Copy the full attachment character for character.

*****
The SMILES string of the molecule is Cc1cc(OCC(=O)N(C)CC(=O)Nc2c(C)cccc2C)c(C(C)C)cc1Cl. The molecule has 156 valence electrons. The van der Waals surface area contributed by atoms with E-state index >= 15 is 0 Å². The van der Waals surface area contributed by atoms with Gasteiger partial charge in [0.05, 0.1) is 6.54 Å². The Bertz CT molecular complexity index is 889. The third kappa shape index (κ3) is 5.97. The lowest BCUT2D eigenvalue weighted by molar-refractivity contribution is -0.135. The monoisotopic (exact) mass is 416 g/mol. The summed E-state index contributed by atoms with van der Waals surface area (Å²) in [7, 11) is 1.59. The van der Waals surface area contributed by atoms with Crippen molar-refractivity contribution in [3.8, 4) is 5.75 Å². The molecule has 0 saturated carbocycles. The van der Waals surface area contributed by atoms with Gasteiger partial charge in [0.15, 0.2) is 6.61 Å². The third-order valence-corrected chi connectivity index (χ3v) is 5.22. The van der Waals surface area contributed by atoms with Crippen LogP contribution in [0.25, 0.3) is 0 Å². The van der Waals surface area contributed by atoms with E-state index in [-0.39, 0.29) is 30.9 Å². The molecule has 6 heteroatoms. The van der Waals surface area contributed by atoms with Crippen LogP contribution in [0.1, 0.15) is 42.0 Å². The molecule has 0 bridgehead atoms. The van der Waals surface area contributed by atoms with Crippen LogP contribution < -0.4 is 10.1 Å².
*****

The SMILES string of the molecule is Cc1cc(OCC(=O)N(C)CC(=O)Nc2c(C)cccc2C)c(C(C)C)cc1Cl. The molecule has 156 valence electrons. The van der Waals surface area contributed by atoms with E-state index >= 15 is 0 Å². The van der Waals surface area contributed by atoms with Gasteiger partial charge in [0.05, 0.1) is 6.54 Å². The Bertz CT molecular complexity index is 889. The third kappa shape index (κ3) is 5.97. The lowest BCUT2D eigenvalue weighted by molar-refractivity contribution is -0.135. The monoisotopic (exact) mass is 416 g/mol. The summed E-state index contributed by atoms with van der Waals surface area (Å²) in [7, 11) is 1.59. The van der Waals surface area contributed by atoms with Crippen molar-refractivity contribution in [3.8, 4) is 5.75 Å². The molecule has 0 saturated carbocycles. The van der Waals surface area contributed by atoms with Gasteiger partial charge in [0.15, 0.2) is 6.61 Å². The third-order valence-corrected chi connectivity index (χ3v) is 5.22. The van der Waals surface area contributed by atoms with Crippen LogP contribution in [0.25, 0.3) is 0 Å². The van der Waals surface area contributed by atoms with E-state index in [-0.39, 0.29) is 30.9 Å². The molecule has 6 heteroatoms. The van der Waals surface area contributed by atoms with Crippen LogP contribution in [0.1, 0.15) is 42.0 Å². The molecule has 0 bridgehead atoms. The van der Waals surface area contributed by atoms with Crippen LogP contribution < -0.4 is 10.1 Å².